Some Christian scientists and philosophers have seen the continual creation of matter, as posited by the steady-state theory, as a manifestation of perpetual divine creation. Thus, the Catholic philosopher Philip Quinn has adopted the old notion of creatio continuans to the case of steady-state cosmology. The argument is essentially that since ex nihilo creation of matter violates energy conservation, there must be an external creative cause that accounts for the violation, and this cause he identifies with perpetual divine creation. This kind of reasoning has been severely criticized by Adolf Grünbaum, who flatly dismisses the claim that underlies the idea of perpetual divine creation, namely that nothingness is the natural state of the universe. According to Grünbaum there is no room for divine creation in either big-bang or steady-state cosmology. “Steady-state cosmology,” he concludes, “is indeed logically incompatible with [the] claim that divine creative intervention is causally necessary for the nonconservative popping into existence of new matter in the steady-state universe” (Grünbaum 1996, 529).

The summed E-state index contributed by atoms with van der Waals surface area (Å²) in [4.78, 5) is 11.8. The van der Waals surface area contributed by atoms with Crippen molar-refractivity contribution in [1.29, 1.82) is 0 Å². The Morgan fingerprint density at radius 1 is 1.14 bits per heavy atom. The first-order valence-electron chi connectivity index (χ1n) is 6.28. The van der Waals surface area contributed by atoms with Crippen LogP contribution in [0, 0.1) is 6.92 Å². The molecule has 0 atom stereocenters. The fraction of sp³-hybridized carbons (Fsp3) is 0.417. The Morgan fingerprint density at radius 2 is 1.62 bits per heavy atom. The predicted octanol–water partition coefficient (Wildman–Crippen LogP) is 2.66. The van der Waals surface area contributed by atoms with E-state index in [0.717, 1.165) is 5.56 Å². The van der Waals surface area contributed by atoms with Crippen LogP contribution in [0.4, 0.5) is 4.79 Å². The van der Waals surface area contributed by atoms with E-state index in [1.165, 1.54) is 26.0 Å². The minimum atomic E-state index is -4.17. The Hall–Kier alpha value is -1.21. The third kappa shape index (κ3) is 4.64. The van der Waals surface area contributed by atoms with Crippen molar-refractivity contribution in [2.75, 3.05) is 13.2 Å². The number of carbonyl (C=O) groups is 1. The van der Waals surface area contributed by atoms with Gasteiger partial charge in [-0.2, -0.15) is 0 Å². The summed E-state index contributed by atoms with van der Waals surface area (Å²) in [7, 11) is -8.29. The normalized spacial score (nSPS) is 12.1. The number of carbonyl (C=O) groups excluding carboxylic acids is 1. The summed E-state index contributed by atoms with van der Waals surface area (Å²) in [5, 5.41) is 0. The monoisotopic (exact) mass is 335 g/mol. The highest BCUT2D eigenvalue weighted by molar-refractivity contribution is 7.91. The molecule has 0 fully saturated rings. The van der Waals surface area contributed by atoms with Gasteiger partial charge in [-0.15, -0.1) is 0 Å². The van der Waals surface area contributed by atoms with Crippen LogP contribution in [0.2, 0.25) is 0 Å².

IV. Quantum and string cosmology

As we mentioned previously, there are reasons to suspect the invalidity of classical general relativity in regimes near a singularity — most importantly, for times very close to the big bang. In particular, when lengths are very small, and curvature and temperatures are very high, then — if the gravitational force behaves like all other known forces of nature — quantum effects will take over, and we should accordingly expect different outcomes. This observation is itself sufficient to utterly destroy the aspirations of big-bang theology — unless there are good reasons to think that the finite-age prediction of relativistic cosmology will be preserved in a quantum gravity or in string theory. In this section, we briefly review the known data about singularities in theories that attempt to unify gravity and quantum mechanics. Our review supports two conclusions: (1) We do not know yet if the best model will predict a finitely old universe, but (2) there are good reasons to think that the big bang is not necessarily an absolute beginning.